September 2019

Vanquishing hobgoblins and foul fiends

A week before I wrote this, I was part of a pilgrimage celebrating the Feast of the Transfiguration on the evening of August 6th, when a group of people walked from Craswall Church up on to the green lane leading on to the mountain and then down to Llanveynoe Church. We began with a meditation in Craswall and ended with Compline - the night-time service - in Llanveynoe. The weather was not quite as glorious as the Vicar had unwisely foretold, but we were rewarded with a glorious rainbow over the hills to the east.

On one level, any walk with a group of people is a learning experience. During the walk there is always a changing chemistry as people find themselves walking with different partners and get to know and listen to them. This is always good when, as on this occasion, there were people from a fairly wide area few of whom knew everybody else. It is - without making it sound too clinical, I hope - a learning experience.

That is one aspect. But a pilgrimage is also much more about understanding as well as about learning: it is about trying to develop a deeper understanding about the nature of God and our relationship with him. It helps - but is by no means essential - if it coincides with a celebration within the Christian year. On this occasion it was, of course, the Feast of the Transfiguration, when three of the disciples on the mountain in a gleaming light gained the briefest vision of the nature of Christ’s glory. For us the light was certainly brief and hardly gleaming, but we were nevertheless able to use the occasion for some important reflection. First, like the disciples, we climbed a mountain. In doing so, we did not necessarily put our earthly concerns behind us, but we were able to put them into some sort of perspective. Secondly, as we walked along the wooded pathway, we were able to ask ourselves what things really matter to us, and then, thirdly, as we emerged out on to the mountainside, we certainly gained a broader and clearer view of the nature of God’s creation and love, and then, as we came down to Llanveynoe Church, we did so with the words that God spoke to the disciples on that original occasion ringing in our ears, ‘This is my Son, my beloved: listen to him’, and at Compline at Llanveynoe we were able to do exactly that.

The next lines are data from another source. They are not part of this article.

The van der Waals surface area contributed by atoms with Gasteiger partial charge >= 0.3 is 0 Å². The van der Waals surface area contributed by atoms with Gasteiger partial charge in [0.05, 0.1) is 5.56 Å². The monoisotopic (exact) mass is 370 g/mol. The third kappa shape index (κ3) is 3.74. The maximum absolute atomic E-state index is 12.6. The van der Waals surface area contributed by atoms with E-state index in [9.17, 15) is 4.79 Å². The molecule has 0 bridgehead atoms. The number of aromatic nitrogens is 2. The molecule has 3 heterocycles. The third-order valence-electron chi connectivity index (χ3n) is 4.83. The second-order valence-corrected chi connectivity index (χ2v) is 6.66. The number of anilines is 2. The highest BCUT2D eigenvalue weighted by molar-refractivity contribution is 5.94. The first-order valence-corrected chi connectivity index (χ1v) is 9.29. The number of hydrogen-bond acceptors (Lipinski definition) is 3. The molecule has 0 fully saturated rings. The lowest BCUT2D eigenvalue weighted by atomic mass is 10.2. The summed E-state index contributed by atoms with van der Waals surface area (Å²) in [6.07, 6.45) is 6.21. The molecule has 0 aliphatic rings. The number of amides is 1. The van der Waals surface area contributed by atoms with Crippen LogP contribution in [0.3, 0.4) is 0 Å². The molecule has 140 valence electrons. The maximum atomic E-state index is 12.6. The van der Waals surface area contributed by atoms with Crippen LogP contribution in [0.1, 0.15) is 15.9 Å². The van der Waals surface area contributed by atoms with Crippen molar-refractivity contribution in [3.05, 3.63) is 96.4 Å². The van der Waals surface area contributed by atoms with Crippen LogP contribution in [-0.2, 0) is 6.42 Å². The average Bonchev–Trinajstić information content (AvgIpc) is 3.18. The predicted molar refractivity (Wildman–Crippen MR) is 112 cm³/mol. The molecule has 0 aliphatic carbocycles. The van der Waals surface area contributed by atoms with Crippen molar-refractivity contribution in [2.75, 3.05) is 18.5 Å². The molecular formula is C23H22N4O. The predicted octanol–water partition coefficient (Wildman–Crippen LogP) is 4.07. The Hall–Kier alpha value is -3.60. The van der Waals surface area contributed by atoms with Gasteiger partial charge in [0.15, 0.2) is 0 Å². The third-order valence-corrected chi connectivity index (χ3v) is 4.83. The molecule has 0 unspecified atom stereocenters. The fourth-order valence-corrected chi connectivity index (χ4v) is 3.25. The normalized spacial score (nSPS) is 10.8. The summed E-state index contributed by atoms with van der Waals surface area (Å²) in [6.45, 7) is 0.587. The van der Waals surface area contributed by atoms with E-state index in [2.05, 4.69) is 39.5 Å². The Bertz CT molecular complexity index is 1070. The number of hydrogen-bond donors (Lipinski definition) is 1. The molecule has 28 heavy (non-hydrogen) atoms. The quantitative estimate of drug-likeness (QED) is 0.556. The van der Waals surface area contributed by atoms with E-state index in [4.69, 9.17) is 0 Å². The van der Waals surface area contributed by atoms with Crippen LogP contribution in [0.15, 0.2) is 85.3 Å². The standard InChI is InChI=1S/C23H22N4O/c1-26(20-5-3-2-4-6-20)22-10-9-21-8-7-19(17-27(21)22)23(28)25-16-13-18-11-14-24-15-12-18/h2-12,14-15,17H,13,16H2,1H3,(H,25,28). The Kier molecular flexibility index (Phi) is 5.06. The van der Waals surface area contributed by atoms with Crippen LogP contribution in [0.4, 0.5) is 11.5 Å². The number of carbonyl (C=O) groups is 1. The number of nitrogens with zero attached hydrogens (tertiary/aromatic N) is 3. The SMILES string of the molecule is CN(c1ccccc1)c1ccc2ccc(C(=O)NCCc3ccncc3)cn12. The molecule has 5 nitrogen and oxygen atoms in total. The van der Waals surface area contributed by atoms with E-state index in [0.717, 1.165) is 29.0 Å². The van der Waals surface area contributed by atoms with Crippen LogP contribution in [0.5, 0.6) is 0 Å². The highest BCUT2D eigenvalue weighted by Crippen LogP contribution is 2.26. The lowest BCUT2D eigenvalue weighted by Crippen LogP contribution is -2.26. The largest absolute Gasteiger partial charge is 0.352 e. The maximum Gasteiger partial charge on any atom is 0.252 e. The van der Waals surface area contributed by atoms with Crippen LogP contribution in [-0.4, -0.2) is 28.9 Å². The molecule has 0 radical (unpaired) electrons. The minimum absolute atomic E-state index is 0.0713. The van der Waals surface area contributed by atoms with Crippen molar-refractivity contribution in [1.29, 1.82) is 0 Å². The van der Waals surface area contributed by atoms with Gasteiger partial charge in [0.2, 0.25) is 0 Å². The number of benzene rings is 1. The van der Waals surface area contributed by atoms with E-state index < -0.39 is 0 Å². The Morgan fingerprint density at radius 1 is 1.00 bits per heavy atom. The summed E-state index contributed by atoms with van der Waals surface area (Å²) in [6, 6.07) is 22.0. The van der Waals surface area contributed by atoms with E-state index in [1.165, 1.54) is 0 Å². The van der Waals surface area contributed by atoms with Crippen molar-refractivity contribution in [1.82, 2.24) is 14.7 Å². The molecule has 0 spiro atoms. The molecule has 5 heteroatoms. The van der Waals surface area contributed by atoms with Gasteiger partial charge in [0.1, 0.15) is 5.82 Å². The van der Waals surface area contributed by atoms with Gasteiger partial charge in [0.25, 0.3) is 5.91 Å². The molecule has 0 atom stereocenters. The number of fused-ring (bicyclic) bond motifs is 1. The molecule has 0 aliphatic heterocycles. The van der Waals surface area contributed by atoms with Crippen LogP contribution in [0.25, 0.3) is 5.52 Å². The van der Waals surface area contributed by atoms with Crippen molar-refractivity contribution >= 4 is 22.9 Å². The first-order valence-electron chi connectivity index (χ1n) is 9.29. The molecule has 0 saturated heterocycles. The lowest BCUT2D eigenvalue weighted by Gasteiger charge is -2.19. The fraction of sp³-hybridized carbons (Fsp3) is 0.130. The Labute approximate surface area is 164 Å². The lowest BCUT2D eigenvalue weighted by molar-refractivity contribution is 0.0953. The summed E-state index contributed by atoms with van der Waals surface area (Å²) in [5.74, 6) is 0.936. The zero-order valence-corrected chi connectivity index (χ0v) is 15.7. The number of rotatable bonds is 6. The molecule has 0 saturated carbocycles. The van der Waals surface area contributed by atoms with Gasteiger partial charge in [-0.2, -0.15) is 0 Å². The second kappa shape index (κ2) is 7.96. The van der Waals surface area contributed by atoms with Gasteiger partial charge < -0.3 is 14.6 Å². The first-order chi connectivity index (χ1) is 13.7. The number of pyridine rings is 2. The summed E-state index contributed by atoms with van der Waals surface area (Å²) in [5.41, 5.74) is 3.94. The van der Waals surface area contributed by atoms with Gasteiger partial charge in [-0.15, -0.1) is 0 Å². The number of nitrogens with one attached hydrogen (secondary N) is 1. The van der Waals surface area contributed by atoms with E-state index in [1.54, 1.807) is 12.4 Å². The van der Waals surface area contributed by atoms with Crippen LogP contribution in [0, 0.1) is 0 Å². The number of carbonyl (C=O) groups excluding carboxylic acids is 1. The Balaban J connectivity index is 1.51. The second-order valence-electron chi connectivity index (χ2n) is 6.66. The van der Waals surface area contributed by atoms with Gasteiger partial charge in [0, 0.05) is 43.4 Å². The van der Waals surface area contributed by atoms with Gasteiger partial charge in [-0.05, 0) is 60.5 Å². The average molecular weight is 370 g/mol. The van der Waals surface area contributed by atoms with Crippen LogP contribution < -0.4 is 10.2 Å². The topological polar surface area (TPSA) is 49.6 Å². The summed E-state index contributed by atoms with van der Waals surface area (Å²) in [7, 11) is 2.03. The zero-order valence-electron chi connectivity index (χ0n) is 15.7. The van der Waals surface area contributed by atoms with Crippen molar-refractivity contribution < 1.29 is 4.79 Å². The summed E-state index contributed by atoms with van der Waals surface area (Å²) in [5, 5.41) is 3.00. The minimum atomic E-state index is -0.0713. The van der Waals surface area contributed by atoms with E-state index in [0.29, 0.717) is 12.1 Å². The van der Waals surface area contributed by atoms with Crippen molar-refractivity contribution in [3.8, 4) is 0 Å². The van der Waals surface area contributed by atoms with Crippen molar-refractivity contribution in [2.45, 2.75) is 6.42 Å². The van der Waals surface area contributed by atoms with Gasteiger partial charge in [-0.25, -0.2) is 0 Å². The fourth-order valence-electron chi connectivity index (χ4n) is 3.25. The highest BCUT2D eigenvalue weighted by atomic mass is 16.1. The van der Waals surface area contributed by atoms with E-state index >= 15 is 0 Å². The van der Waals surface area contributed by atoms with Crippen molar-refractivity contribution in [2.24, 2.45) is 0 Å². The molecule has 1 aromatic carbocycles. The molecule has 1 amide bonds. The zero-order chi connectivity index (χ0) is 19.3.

That may be an idealised account of what actually took place, and, as is inevitably the case on such exercises, it will have meant more to some than to others. But a pilgrimage does differentiate itself from a simple walk by the fact that it does have at its heart a meaning and a purpose - different ones for different people. And a pilgrimage does inevitably have a metaphorical connotation. Our whole life is a pilgrimage, shared with different people at different times, with, at its heart, a wish and desire for a greater understanding of God, his love, his forgiveness and his compassion. Going on an actual pilgrimage is, at the very least, a reminder of this.

I hope that, as a deanery, we develop a programme of pilgrimages across different terrains and with different purposes. I have always wanted to organise one from Llanthony Abbey to Craswall Priory: if that sounds good to you, do please let me know. We have the two-yearly pilgrimage from Dore Abbey to Craswall Priory (the next one is on July 18th 2020). Any ideas you have for other routes will be much welcomed. I also hope that we can produce a brochure of such routes so that people can follow them whenever they like, not just when one is organised.

And you got the bit about hobgoblins and foul fiends, didn't you?